by Keith Taylor
Christine Hume, a fairly recent addition to the EMU creative writing faculty and an active member of the local writing community, is one of the leading younger American poets exploring the intersection of various kinds of language. For instance, her first book, a winner of the Barnard New Women Poets Prize, is called Musca Domestica. Yes, that is indeed the scientific name of the common housefly.
And there is a lot we can learn from that alone. This poet is comfortable with the Latin words and all the scientific weight they carry. I suspect she enjoys any possible play on the word "domestic" in there, and I think I can detect a couple of other puns lurking in those two words. In the very first poem she gives us a lengthy series of definitions and dictionary attributions for the word fly: "Do what we can, summer will have its flies"; "He grasps the wand that causes sleep to fly"; "the high arc of a ball that has been struck" and many more. All of these things are fun, but also, by their very diversity, they call into question our understanding of what we might have thought at first was a very simple, mundane word, even a domesticated word.
These considerations make Hume's work sound difficult, and on first look it might seem so. She is constantly pushing and probing at the words we use, putting them in new contexts, applying their scientific or other specialized usages, so that we have to imagine them differently. But if we are willing to follow her flights, we find elaborate and beautiful structures that help us to see things in a new way.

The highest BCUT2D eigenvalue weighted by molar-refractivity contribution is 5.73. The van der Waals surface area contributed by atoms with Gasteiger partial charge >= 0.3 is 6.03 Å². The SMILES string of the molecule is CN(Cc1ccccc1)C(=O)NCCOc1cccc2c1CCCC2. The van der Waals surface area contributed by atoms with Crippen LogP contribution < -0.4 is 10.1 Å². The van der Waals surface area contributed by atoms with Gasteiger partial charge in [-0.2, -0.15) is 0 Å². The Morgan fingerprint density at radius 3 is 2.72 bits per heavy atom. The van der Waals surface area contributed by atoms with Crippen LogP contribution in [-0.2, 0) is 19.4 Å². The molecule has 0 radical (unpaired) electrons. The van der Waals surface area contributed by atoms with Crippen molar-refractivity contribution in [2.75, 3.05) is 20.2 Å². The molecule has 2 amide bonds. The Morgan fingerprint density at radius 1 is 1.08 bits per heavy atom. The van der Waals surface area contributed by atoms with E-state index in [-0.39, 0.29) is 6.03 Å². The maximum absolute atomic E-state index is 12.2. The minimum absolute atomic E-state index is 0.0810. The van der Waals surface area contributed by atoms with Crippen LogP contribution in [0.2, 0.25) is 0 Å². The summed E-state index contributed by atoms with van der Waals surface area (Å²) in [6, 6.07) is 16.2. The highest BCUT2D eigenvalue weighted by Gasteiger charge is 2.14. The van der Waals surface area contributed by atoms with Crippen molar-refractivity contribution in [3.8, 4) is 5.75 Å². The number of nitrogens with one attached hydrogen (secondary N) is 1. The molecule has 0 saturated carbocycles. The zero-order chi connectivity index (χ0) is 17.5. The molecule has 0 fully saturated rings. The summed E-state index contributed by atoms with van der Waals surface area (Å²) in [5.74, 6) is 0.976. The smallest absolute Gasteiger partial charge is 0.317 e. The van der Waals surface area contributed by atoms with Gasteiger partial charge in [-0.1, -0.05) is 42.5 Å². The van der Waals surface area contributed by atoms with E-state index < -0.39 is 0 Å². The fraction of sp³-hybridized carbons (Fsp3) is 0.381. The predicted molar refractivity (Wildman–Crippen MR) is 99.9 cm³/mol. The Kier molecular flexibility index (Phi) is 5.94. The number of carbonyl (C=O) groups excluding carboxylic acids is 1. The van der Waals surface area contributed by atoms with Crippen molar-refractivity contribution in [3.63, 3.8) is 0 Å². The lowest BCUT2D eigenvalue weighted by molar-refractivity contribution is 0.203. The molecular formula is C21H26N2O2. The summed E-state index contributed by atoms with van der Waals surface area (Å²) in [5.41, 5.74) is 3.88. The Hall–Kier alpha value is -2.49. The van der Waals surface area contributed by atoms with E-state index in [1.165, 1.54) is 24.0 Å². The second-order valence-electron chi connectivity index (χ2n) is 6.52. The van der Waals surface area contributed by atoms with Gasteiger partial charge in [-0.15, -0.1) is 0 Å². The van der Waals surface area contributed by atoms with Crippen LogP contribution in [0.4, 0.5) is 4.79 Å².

Hume has been called a "poet of the new surrealism," and I suppose she can be read that way, although I think that that designation might encourage readers to take an easy out and not follow her language into the places it can take us. For
instance, in a more recent poem, "Night Sentence," one I found in the on-line chapbook Fata Morgana Alaska, Hume writes these lines, which can be read quite directly and can be quite moving, even as they are a bit funny:
| The window is mine and all the sky within it is mine |
feathery in the corner strikes three times the fox
circulates snow hurried over white fur and I am
almost dreaming about a man in a boat if my teeth stay perfectly still. . . .
Okay, I'm not completely sure what this "means," but put within the context of the title, of being sentenced to the night, things start coming together for me. In a review of another poet, Christine Hume wrote that his poems "accrue resonance by drawing us into dialogue with that which we do not understand." Her own poems often do exactly the same thing.
Christine Hume reads for the U-M's Visiting Writers series at Davidson Hall on Thursday, March 6.
[Originally published in March, 2003.]